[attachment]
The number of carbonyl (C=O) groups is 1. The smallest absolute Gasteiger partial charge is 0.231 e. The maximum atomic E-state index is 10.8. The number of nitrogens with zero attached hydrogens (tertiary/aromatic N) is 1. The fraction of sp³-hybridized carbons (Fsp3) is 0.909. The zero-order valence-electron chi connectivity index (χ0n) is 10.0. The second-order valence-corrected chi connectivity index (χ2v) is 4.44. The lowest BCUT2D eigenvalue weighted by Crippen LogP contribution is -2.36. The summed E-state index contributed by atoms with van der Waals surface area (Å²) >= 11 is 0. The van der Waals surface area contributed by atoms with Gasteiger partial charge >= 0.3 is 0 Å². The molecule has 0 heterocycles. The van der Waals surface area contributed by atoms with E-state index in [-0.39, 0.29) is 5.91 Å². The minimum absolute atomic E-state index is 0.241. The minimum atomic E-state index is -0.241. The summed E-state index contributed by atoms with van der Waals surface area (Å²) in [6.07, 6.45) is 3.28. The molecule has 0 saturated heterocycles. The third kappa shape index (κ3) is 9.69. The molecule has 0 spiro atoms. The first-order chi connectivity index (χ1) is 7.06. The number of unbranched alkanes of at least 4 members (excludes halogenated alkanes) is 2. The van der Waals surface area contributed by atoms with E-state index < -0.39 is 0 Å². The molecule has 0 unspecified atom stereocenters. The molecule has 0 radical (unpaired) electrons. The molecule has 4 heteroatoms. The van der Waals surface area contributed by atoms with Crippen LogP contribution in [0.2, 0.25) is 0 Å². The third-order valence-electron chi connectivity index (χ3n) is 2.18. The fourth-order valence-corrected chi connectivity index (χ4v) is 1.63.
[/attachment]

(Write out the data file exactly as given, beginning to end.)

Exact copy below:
The number of carbonyl (C=O) groups is 1. The smallest absolute Gasteiger partial charge is 0.231 e. The maximum atomic E-state index is 10.8. The number of nitrogens with zero attached hydrogens (tertiary/aromatic N) is 1. The fraction of sp³-hybridized carbons (Fsp3) is 0.909. The zero-order valence-electron chi connectivity index (χ0n) is 10.0. The second-order valence-corrected chi connectivity index (χ2v) is 4.44. The lowest BCUT2D eigenvalue weighted by Crippen LogP contribution is -2.36. The summed E-state index contributed by atoms with van der Waals surface area (Å²) >= 11 is 0. The van der Waals surface area contributed by atoms with Gasteiger partial charge >= 0.3 is 0 Å². The molecule has 0 heterocycles. The van der Waals surface area contributed by atoms with E-state index in [-0.39, 0.29) is 5.91 Å². The minimum absolute atomic E-state index is 0.241. The minimum atomic E-state index is -0.241. The summed E-state index contributed by atoms with van der Waals surface area (Å²) in [6.07, 6.45) is 3.28. The molecule has 0 saturated heterocycles. The third kappa shape index (κ3) is 9.69. The molecule has 0 spiro atoms. The first-order chi connectivity index (χ1) is 7.06. The number of unbranched alkanes of at least 4 members (excludes halogenated alkanes) is 2. The van der Waals surface area contributed by atoms with E-state index < -0.39 is 0 Å². The molecule has 0 unspecified atom stereocenters. The molecule has 0 radical (unpaired) electrons. The molecule has 4 heteroatoms. The van der Waals surface area contributed by atoms with Crippen LogP contribution in [0.2, 0.25) is 0 Å². The third-order valence-electron chi connectivity index (χ3n) is 2.18. The fourth-order valence-corrected chi connectivity index (χ4v) is 1.63.